Health Reform: A Primer for the Election Season

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<p>With the 2008 presidential election dominating headlines, health policy reform--and the candidates' health plans--are also making news. A new Commonwealth Fund supplement running in the March/April issue of The <em>Columbia Journalism Review</em> outlines the problems plaguing our health system, as well as policy options to address them.<br><br>The supplement, <em><a href="/publications/other/2008/mar/health-policy-reform--beyond-the-2008-elections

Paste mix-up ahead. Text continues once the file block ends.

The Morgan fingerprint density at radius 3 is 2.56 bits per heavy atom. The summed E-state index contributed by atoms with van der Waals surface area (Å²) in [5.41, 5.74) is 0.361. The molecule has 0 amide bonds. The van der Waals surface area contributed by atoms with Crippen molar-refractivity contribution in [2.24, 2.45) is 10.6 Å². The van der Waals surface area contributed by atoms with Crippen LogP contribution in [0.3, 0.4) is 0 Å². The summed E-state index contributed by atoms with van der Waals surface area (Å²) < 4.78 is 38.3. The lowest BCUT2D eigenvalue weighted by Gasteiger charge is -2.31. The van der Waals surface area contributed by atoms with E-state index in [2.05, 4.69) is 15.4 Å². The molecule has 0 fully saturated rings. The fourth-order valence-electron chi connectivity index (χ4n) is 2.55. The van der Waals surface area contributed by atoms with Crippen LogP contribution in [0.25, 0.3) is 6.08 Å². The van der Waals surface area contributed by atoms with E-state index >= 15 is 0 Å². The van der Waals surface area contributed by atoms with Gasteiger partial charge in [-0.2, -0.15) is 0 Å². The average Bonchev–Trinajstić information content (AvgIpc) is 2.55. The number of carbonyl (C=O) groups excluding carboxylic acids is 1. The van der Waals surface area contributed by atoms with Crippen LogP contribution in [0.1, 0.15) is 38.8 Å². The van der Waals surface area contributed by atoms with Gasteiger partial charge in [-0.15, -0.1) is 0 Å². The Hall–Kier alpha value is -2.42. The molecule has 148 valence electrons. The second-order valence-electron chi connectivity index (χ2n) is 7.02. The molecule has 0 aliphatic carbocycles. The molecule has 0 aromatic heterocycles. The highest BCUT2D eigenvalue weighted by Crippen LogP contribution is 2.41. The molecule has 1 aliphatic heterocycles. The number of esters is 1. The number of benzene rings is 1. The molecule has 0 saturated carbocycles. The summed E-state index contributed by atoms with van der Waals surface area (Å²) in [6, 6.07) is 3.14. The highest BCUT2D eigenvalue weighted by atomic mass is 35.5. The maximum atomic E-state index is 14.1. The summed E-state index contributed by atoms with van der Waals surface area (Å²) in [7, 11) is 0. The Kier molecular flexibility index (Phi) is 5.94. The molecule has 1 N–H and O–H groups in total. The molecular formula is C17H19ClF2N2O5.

">Health Policy Reform: The 2008 Elections and Beyond</a>,</em> draws on the work of The Commonwealth Fund Commission on a High Performance Health System and other research as it addresses 10 key questions facing the nation:<br><br>1. How well does the U.S. health system perform compared with other nations?<br>2. How does the U.S. compare with other countries on spending for health care?<br>3. To what extent does health system performance vary across the U.S.?<br>4. Why does the U.S. health system fail to promote high performance?<br>5. What effects are the system's failures having on Americans?<br>6. How can health system performance be improved?<br>7. What health reform proposals are the presidential candidates advancing?<br>8. What are the public's views on health reform?<br>9. What are the views of health care leaders on health reform?<br>10. How can health reform help reduce national health spending?<br><br>As explained in the supplement, health reform will be an urgent domestic issue for whomever wins the election. The good news is that policymakers can make informed health policy decisions based on options grounded in research and evidence-based analysis.</p>